A week after Mayor George Vallejo resigned and pleaded guilty to violating campaign finance laws, North Miami Beach scrambled to fill a vacancy on the City Commission so the elected body had enough members to function. Only four of the commission's seven seats were filled and it needed at least five members present to take any action.
The city secured a last-minute order from a judge late Tuesday afternoon allowing recently ousted Commissioner Frantz Pierre to return for an emergency meeting so the commission could appoint a new member.
But moments after City Attorney Jose Smith finished assuring a packed auditorium at Tuesday night's meeting that "the city is totally the opposite of dysfunctional" — despite newspaper headlines to the contrary, he said — the situation in North Miami Beach got even more complicated.
One of the city's four remaining commissioners, Anthony DeFillipo, announced that he couldn't participate in the meeting.
"Our city is entering into very dangerous territory tonight," he said from the dais. "The City Commission has been asked to vote on something that is legally questionable at best and an outright violation of our charter and the state's Sunshine Law at worst."
DeFillipo said he had doubts about the legality of the agreement allowing Pierre to vote on a replacement commissioner. Pierre had been removed from the commission in January after a medical condition kept him from attending all but one city meeting in person over a period of several months. His ouster was followed by the resignation of Marlen Martell, who left to work for North Bay Village, and by Vallejo's legal troubles. That left the commission with just four members when it needs five to vote on city business.
"I will not participate in this commission meeting until I have assurance and credibility from third parties that we are doing something that is legal," DeFillipo said Tuesday night. "This is where I take a stand on behalf of our residents of our great city."
With that, the commissioner marched out of the meeting, leaving a shocked commission exactly where it had started — one vote shy of the number needed to fill a vacant seat.
"What could be more dysfunctional?" someone quipped from the audience.
For a city struggling to return to normalcy and repair its bruised reputation, the outcome of Tuesday's emergency meeting was a serious setback.
Vallejo's resignation and guilty plea last week embarrassed North Miami Beach, in part because Vallejo was the second mayor in a row to face criminal charges. Vallejo was placed on house arrest after pleading guilty to campaign finance violations. Prosecutors believe Vallejo and his wife used straw companies to divert thousands of dollars in donations to pay their personal bills.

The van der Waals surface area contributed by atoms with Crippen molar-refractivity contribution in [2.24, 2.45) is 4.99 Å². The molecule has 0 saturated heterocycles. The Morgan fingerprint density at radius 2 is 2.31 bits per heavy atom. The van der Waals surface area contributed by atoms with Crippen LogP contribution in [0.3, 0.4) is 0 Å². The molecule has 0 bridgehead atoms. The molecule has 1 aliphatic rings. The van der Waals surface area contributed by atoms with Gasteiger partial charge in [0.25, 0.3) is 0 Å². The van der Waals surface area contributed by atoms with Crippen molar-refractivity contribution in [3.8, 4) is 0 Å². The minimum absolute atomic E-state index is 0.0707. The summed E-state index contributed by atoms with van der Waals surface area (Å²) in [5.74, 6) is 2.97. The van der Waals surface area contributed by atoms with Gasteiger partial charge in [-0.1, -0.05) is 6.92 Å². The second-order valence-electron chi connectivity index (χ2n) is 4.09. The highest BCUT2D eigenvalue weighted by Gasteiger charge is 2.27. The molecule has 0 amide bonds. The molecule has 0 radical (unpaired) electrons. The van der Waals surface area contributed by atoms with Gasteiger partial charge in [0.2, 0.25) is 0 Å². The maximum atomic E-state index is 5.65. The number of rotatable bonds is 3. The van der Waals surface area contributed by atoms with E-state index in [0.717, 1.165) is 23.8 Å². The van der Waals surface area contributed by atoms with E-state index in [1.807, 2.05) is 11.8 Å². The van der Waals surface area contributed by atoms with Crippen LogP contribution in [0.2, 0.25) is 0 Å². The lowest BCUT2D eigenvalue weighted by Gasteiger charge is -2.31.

Faced with a potential crisis that would have left the city of 44,000 without a government able to pass legislation, North Miami Beach officials came up with a plan to name a new commissioner to Martell's seat.
The city's legal staff asked the four remaining commissioners to come to City Hall on Monday evening with the hope that they would be able to appoint a fifth member to serve until the next general election.
In a letter to commissioners, Smith said the city's plan was supported by Florida case law. "The Florida Supreme Court has held that when it is impossible to conduct the public’s business because of a lack of quorum, the City may take action, consistent with the Charter, to protect the health, safety and welfare of the residents," he said.
But before the city could appoint a fifth commissioner, Pierre asked a judge to block the proceedings as he fights in court to regain his seat. Residents who gathered at City Hall Monday night for the emergency meeting were disappointed when Vice Mayor Beth Spiegel told a packed auditorium that a judge had ruled the meeting couldn't go forward.
By Tuesday evening, however, both parties had reached an agreement allowing Pierre to attend the rescheduled emergency meeting and vote on a replacement for Martell's seat.
"Commissioner Pierre continues to serve and represent the interests of the citizens and business of North Miami Beach," his attorney, Benedict Kuehne, said in an email Tuesday evening announcing the judge's decision. "The operation of the City in furtherance of the interests of its citizens remains a priority for Commissioner Pierre."
Pierre never got a chance to vote. Instead, the remaining city commissioners found themselves in the position of apologizing to the crowd for a second night in a row and assuring residents that North Miami Beach would continue to operate.
"I want to take a moment to reassure our residents, our stakeholders, our bondholders, the people interested in doing business in our city and developing in our city, our city continues to function," Spiegel said. "We hope that you continue to embrace our city the same way that we have embraced you. We will continue to provide services to you."
It's unclear when, or how, a fifth member will be appointed.
The city remains able to employ its workforce and provide services to residents without five voting members on the commission.
Miami Herald staff writer David Smiley contributed to this report